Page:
Kalamurina protects a vast area of desert in the heart of Australia, on the shores of Kati Thanda-Lake Eyre. It encompasses the junction of three major rivers and a diverse mix of habitats, providing refuge for a range of desert wildlife.
Kalamurina is a vast desert wilderness, covering a remarkable 679,000 hectares (nearly 1.7 million acres) at the intersection of three of Australia’s central deserts: the Munga-Thirri-Simpson Desert, the Tirari Desert and Sturt’s Stony Desert. The acquisition of Kalamurina linked Kati Thanda-Lake Eyre National Park and the Munga-Thirri-Simpson Desert Reserves, creating a contiguous protected area larger than Tasmania.
Spanning over 140 kilometres from east to west, Kalamurina features vast, spectacular dunefields, a network of freshwater and saline lakes, riparian and floodplain habitats and small gibber plains. It provides refuge for a diversity of desert wildlife including the Crest-tailed Mulgara (Ampurta), the Dusky Hopping Mouse, the Eyrean Grasswren and the regionally endemic Lake Eyre Dragon.
Kalamurina captures a large and ecologically significant area of the Kati Thanda-Lake Eyre catchment, where three of central Australia’s most important rivers converge to form an intricate pattern of habitats. Over 65% of the water that enters Kati Thanda-Lake Eyre travels through Kalamurina. The Warburton Creek is the major source of water for the Lake, with its origins in the Channel Country of Queensland. The water takes around a month to travel 1,000 kilometres before meandering through Kalamurina in the Warburton Creek. It converges with the Macumba River and Kallakoopah Creek before flowing into Kati Thanda-Lake Eyre, the largest lake in Australia.
The Kalamurina section of the Warburton Creek is the only stretch of this nationally significant waterway that is managed for conservation. The creek only flows about every two years, with major floods that provide water to Kati Thanda-Lake Eyre occurring only every 5-10 years. In places, the floodplain is several kilometres wide. Major floods create a dramatic splash of green growth through the middle of the desert, attracting waterbirds from across the continent.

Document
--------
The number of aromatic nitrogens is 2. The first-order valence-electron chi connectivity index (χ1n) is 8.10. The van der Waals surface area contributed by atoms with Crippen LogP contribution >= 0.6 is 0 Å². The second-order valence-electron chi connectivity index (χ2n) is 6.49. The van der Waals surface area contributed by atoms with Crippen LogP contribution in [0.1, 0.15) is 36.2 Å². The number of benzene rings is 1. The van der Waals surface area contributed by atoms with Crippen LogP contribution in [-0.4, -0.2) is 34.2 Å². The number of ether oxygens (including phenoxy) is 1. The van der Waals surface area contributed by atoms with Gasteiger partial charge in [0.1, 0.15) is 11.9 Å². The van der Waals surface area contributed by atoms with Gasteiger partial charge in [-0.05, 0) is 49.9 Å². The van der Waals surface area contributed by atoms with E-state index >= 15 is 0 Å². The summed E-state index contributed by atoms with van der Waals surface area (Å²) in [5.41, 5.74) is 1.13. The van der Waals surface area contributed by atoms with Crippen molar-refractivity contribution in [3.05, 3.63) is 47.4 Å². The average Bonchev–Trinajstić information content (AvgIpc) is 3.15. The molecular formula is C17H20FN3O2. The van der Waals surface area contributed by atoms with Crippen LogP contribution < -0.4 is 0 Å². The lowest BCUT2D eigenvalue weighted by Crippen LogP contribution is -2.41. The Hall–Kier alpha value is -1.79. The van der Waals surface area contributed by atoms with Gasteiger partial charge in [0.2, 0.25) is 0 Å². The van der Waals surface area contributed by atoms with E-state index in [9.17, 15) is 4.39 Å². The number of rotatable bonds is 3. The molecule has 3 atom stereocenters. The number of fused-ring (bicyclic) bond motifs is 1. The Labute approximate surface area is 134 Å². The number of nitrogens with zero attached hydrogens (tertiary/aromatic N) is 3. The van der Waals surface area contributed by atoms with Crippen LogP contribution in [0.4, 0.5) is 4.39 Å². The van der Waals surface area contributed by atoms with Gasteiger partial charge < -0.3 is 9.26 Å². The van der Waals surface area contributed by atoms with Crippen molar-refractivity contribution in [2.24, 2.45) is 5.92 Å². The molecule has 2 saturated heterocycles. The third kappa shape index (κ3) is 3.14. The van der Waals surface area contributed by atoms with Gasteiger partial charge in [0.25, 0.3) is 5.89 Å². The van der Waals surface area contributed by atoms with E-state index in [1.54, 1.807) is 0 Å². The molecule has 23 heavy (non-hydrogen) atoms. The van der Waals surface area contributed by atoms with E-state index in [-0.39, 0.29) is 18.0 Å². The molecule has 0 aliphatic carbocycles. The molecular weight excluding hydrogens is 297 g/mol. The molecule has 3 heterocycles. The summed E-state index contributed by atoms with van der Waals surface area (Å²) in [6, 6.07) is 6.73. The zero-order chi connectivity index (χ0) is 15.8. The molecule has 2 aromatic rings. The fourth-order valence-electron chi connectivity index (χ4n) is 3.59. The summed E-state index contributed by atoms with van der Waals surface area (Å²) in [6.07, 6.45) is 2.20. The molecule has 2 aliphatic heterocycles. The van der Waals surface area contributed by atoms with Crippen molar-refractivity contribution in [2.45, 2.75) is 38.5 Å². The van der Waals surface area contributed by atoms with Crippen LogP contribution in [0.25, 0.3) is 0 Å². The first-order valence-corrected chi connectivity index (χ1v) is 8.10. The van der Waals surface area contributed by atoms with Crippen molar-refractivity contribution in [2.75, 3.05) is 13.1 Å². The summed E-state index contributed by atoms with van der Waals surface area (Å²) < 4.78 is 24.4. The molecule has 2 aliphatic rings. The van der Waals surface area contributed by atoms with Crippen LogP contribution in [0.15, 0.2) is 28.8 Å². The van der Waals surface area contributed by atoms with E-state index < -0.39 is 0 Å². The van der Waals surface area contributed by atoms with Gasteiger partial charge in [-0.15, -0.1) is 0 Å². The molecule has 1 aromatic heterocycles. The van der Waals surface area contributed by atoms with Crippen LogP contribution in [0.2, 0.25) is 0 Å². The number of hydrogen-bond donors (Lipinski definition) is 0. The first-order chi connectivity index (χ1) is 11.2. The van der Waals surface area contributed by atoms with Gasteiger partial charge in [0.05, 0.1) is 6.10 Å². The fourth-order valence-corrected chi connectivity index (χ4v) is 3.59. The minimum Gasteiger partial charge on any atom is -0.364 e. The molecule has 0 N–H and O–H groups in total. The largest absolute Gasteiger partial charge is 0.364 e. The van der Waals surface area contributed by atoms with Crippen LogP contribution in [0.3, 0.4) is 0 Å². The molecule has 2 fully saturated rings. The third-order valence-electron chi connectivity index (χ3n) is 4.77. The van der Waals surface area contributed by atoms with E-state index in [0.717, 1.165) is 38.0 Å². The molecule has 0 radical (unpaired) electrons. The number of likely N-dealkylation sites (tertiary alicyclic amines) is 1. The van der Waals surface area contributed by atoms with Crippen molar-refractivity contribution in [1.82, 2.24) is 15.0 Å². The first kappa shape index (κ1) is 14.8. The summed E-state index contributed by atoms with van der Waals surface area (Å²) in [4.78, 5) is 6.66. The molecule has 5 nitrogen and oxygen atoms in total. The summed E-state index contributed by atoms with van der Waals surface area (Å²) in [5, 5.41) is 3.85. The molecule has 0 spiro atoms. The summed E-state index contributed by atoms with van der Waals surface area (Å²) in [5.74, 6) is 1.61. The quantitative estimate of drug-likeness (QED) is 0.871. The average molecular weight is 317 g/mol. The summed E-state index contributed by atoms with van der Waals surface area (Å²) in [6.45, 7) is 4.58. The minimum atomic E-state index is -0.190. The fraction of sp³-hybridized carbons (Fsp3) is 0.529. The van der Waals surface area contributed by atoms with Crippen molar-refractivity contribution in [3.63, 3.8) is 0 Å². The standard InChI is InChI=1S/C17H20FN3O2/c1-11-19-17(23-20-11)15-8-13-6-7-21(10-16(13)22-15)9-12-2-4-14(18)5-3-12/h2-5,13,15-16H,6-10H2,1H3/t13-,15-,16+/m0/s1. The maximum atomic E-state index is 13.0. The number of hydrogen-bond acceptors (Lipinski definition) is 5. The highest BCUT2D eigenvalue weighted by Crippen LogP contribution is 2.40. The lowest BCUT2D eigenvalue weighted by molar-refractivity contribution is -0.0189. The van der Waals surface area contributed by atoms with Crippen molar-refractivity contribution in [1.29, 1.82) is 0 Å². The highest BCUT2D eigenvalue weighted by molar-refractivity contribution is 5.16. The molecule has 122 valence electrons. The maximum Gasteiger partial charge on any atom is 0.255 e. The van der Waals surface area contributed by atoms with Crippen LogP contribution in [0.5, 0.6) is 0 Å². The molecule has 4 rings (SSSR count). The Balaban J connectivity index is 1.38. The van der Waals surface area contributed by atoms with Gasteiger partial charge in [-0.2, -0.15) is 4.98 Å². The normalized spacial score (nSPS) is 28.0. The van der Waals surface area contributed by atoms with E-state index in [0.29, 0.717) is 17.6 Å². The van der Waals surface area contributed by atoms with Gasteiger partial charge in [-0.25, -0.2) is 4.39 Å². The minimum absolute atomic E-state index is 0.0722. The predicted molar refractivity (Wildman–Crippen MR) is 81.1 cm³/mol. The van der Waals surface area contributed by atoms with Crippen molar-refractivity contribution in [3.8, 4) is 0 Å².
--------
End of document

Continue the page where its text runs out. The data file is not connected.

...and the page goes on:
The climate on Kalamurina is harsh, with an annual average rainfall of less than 150mm and summer temperatures that regularly exceed 45 degrees Celsius. Large claypans are scattered across the landscape, ranging in size from a few hectares to several thousand hectares. These pans (or lakes as they are called) are briefly inundated after rare local rainfall.
Much of Kalamurina is characterised by spectacular dunes that stretch from one horizon to the other. Some dunes run continuously for over 20 kilometres, are up to 18 metres high and can be 100 metres wide at the base. Dunes on Kalamurina are both red and white, whereas elsewhere in the Simpson-Strzelecki Deserts, the sand dunes are a deep red. On the eastern side of the sanctuary, the elongated dunes are in a parallel series oriented to the north-northwest. On the western side, the dunes have branched out and reconnected to form an irregular pattern.
Kalamurina contains a diversity of ecosystems – vast dunefields, a network of freshwater and saline lakes, desert woodlands, gibber plains, and riparian and floodplain habitats. In the dunefields, local rainfall supports thinly scattered Sandhill Canegrass communities which contain small shrubs like Saltbush and Velvet-leafed hibiscus. Some dune flanks also support areas of tall open shrubland consisting of widely separated wattles and Hakea. Where dunes are widely spaced, clay soils are exposed, and you will find chenopod shrubland composed of grasses, Saltbush and Bluebush, Acacia, and Eremophila.
The floodplains of the Warburton, Kallakoopah and Macumba RIvers support narrow corridors of Coolibah and Lignum woodlands and shrublands, with Acacias, Saltbush, Groundsel and grasses. Except for algae during floods, the salt lakes are unvegetated, but their shores support open shrubland of samphire, Frankenia, Nitrebush and Saltbush. Kalamurina also contains a small area of gibber plains.